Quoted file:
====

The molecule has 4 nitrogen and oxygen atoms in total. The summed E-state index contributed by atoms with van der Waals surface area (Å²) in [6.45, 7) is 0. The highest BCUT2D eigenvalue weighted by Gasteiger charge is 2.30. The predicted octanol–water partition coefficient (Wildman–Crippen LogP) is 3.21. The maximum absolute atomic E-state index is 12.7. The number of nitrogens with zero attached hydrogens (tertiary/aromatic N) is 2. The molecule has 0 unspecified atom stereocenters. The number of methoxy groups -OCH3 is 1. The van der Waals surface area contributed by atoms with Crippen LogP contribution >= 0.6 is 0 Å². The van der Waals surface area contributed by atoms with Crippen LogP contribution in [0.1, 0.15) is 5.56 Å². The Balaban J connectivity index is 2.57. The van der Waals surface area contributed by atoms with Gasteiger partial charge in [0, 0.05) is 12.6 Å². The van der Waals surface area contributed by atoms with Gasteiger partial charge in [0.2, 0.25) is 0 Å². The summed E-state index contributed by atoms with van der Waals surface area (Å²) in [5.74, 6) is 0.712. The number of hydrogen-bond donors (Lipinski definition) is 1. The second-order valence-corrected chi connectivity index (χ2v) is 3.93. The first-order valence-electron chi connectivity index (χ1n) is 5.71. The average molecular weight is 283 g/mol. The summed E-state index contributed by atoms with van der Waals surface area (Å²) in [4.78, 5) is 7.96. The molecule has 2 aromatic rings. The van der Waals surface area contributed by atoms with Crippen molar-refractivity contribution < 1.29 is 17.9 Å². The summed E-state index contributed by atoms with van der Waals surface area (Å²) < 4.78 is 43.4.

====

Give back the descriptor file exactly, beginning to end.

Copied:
The molecule has 4 nitrogen and oxygen atoms in total. The summed E-state index contributed by atoms with van der Waals surface area (Å²) in [6.45, 7) is 0. The highest BCUT2D eigenvalue weighted by Gasteiger charge is 2.30. The predicted octanol–water partition coefficient (Wildman–Crippen LogP) is 3.21. The maximum absolute atomic E-state index is 12.7. The number of nitrogens with zero attached hydrogens (tertiary/aromatic N) is 2. The molecule has 0 unspecified atom stereocenters. The number of methoxy groups -OCH3 is 1. The van der Waals surface area contributed by atoms with Crippen LogP contribution >= 0.6 is 0 Å². The van der Waals surface area contributed by atoms with Crippen LogP contribution in [0.1, 0.15) is 5.56 Å². The Balaban J connectivity index is 2.57. The van der Waals surface area contributed by atoms with Gasteiger partial charge in [0, 0.05) is 12.6 Å². The van der Waals surface area contributed by atoms with Gasteiger partial charge in [0.2, 0.25) is 0 Å². The summed E-state index contributed by atoms with van der Waals surface area (Å²) in [5.74, 6) is 0.712. The number of hydrogen-bond donors (Lipinski definition) is 1. The second-order valence-corrected chi connectivity index (χ2v) is 3.93. The first-order valence-electron chi connectivity index (χ1n) is 5.71. The average molecular weight is 283 g/mol. The summed E-state index contributed by atoms with van der Waals surface area (Å²) in [4.78, 5) is 7.96. The molecule has 2 aromatic rings. The van der Waals surface area contributed by atoms with Crippen molar-refractivity contribution < 1.29 is 17.9 Å². The summed E-state index contributed by atoms with van der Waals surface area (Å²) < 4.78 is 43.4.